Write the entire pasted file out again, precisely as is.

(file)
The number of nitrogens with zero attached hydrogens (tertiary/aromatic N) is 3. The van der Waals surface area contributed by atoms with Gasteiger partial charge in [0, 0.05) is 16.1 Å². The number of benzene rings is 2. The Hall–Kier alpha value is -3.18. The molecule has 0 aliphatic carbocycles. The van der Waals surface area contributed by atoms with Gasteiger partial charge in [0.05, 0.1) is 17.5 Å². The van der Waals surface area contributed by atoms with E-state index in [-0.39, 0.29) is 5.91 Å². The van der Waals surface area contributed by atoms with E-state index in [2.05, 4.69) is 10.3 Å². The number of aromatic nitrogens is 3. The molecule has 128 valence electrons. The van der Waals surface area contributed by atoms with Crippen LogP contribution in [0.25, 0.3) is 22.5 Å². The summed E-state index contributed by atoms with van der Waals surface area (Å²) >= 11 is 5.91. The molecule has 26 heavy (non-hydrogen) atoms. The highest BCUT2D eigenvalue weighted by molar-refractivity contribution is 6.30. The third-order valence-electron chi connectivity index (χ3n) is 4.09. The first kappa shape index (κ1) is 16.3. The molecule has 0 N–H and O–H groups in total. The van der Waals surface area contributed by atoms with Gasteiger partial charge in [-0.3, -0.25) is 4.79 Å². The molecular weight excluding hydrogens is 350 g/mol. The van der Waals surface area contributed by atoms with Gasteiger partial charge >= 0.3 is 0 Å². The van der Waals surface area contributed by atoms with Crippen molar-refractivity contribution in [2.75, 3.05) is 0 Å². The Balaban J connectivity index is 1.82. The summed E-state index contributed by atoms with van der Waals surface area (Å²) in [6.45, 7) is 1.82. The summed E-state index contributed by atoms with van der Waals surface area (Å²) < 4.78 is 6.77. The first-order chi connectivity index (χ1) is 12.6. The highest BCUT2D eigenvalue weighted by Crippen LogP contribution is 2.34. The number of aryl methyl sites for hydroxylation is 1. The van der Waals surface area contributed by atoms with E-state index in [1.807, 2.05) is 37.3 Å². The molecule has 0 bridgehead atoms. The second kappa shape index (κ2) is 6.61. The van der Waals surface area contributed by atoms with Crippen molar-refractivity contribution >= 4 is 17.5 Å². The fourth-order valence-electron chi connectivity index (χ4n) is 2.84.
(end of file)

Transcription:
The number of nitrogens with zero attached hydrogens (tertiary/aromatic N) is 3. The van der Waals surface area contributed by atoms with Gasteiger partial charge in [0, 0.05) is 16.1 Å². The number of benzene rings is 2. The Hall–Kier alpha value is -3.18. The molecule has 0 aliphatic carbocycles. The van der Waals surface area contributed by atoms with Gasteiger partial charge in [0.05, 0.1) is 17.5 Å². The van der Waals surface area contributed by atoms with E-state index in [-0.39, 0.29) is 5.91 Å². The van der Waals surface area contributed by atoms with E-state index in [2.05, 4.69) is 10.3 Å². The number of aromatic nitrogens is 3. The molecule has 128 valence electrons. The van der Waals surface area contributed by atoms with Crippen LogP contribution in [0.25, 0.3) is 22.5 Å². The summed E-state index contributed by atoms with van der Waals surface area (Å²) >= 11 is 5.91. The molecule has 26 heavy (non-hydrogen) atoms. The highest BCUT2D eigenvalue weighted by molar-refractivity contribution is 6.30. The third-order valence-electron chi connectivity index (χ3n) is 4.09. The first kappa shape index (κ1) is 16.3. The molecule has 0 N–H and O–H groups in total. The van der Waals surface area contributed by atoms with Gasteiger partial charge in [-0.3, -0.25) is 4.79 Å². The molecular weight excluding hydrogens is 350 g/mol. The van der Waals surface area contributed by atoms with Gasteiger partial charge >= 0.3 is 0 Å². The van der Waals surface area contributed by atoms with Crippen molar-refractivity contribution in [2.75, 3.05) is 0 Å². The Balaban J connectivity index is 1.82. The summed E-state index contributed by atoms with van der Waals surface area (Å²) in [6.45, 7) is 1.82. The summed E-state index contributed by atoms with van der Waals surface area (Å²) < 4.78 is 6.77. The first-order chi connectivity index (χ1) is 12.6. The highest BCUT2D eigenvalue weighted by Crippen LogP contribution is 2.34. The number of aryl methyl sites for hydroxylation is 1. The van der Waals surface area contributed by atoms with E-state index in [1.807, 2.05) is 37.3 Å². The molecule has 0 bridgehead atoms. The second kappa shape index (κ2) is 6.61. The van der Waals surface area contributed by atoms with Crippen molar-refractivity contribution >= 4 is 17.5 Å². The fourth-order valence-electron chi connectivity index (χ4n) is 2.84.